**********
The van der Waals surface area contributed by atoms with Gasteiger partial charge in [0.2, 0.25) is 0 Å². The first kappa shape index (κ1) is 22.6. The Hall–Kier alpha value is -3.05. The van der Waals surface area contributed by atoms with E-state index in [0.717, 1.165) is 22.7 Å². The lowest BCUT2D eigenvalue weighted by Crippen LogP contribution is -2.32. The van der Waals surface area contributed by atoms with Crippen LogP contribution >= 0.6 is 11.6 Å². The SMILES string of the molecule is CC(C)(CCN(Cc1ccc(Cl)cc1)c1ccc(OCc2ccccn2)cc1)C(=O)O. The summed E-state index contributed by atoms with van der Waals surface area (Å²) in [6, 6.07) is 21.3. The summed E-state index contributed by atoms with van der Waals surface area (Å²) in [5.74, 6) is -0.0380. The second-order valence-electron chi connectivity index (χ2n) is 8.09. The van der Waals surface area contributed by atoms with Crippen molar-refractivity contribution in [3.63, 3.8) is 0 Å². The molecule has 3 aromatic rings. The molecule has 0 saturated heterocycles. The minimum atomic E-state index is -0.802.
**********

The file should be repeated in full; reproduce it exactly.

The van der Waals surface area contributed by atoms with Gasteiger partial charge in [0.2, 0.25) is 0 Å². The first kappa shape index (κ1) is 22.6. The Hall–Kier alpha value is -3.05. The van der Waals surface area contributed by atoms with E-state index in [0.717, 1.165) is 22.7 Å². The lowest BCUT2D eigenvalue weighted by Crippen LogP contribution is -2.32. The van der Waals surface area contributed by atoms with Crippen LogP contribution >= 0.6 is 11.6 Å². The SMILES string of the molecule is CC(C)(CCN(Cc1ccc(Cl)cc1)c1ccc(OCc2ccccn2)cc1)C(=O)O. The summed E-state index contributed by atoms with van der Waals surface area (Å²) in [6, 6.07) is 21.3. The summed E-state index contributed by atoms with van der Waals surface area (Å²) in [5.74, 6) is -0.0380. The second-order valence-electron chi connectivity index (χ2n) is 8.09. The van der Waals surface area contributed by atoms with Crippen molar-refractivity contribution in [3.63, 3.8) is 0 Å². The molecule has 3 aromatic rings. The molecule has 0 saturated heterocycles. The minimum atomic E-state index is -0.802.